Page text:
New Study Links Diabetes to Weakening of Teeth and Tooth Decay

Man using glucometer, checking blood sugar level. Diabetes concept

A new study from Rutgers may provide insight into just why patients with Type 1 and Type 2 Diabetes are so prone to tooth decay and reduced strength and durability of enamel and dentin (the hard substance under the tooth’s enamel that provides structure to the teeth). 

The study looked at two groups of mice with 35 participants in each group. All groups started with comparable teeth. Group 1 were induced with Type 1 diabetes and group 2 were ‘healthy’. After 12 weeks, the group with diabetes saw tooth enamel grow significantly softer with the gap continuing to widen as the study went on. 

The study is part of a multiyear effort by Rutgers School of Dental Medicine to understand how diabetes affects dental health and to develop treatments that counter its negative impact. 

While this particular study is new, it’s not the first time we have seen the disease linked with oral health concerns. In fact, even the CDC admits that gum disease can be more severe and harder to heal if you are suffering from diabetes. And on the flip side, If you have gum disease, your diabetes may be harder to manage. So much research points to these conditions having a great effect on one another and overall and most importantly, the human body and its overall health and wellbeing.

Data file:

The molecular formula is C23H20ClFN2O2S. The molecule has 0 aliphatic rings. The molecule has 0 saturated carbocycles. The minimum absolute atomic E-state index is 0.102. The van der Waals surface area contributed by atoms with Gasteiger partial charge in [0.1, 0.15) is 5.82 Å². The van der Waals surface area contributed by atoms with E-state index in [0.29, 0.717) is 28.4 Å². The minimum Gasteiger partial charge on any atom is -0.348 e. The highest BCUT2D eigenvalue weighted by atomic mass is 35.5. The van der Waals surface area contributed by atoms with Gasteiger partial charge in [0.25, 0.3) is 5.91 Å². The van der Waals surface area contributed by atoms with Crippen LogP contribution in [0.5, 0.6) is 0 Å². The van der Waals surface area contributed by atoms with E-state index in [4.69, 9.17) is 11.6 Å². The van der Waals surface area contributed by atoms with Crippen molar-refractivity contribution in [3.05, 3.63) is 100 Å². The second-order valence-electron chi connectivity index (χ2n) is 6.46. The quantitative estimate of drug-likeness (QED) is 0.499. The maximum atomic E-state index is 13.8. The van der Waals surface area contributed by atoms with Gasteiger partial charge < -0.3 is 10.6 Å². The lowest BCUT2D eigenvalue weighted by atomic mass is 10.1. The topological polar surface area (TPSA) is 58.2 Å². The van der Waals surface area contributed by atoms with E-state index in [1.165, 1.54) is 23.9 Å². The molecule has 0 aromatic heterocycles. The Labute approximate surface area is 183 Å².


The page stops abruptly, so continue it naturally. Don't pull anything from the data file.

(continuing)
Did you know that 29.1 million people living in the United States have diabetes? That’s 9.3% of the population. Diabetes affects the way your body processes sugar. For instance, in Type 1 diabetes, your body doesn’t make enough insulin (the hormone responsible for carrying sugar from your blood to the cells that need it for energy). In Type II diabetes, your body just stops responding to insulin. Both types of diabetes result in high blood sugar levels. 

Periodontal disease is the most common dental disease affecting those living with diabetes, affecting nearly 22% of those diagnosed. Poor blood sugar regulation increases the risk of gum issues making those with diabetes more prone to periodontitis. As with all infections, infections associated with gum disease may cause blood sugar to rise, making diabetes harder to control because you are more susceptible to infections and are less able to fight the bacteria invading the gums.

Professional dental care is essential if you are suffering from diabetes. Even if you don’t have gum disease, prevention is extremely important. If you have diabetes it’s likely that you will come in more often than the recommended twice yearly exam and professional cleanings. This is due to the fact that we would want to keep a closer eye on your gum health and help prevent build up of plaque by professional deep cleanings as often as recommended at your appointment. Dr. Davey and his team are here to help every step of the way. For more information or to schedule an appointment, call our office today at 858-538-8300.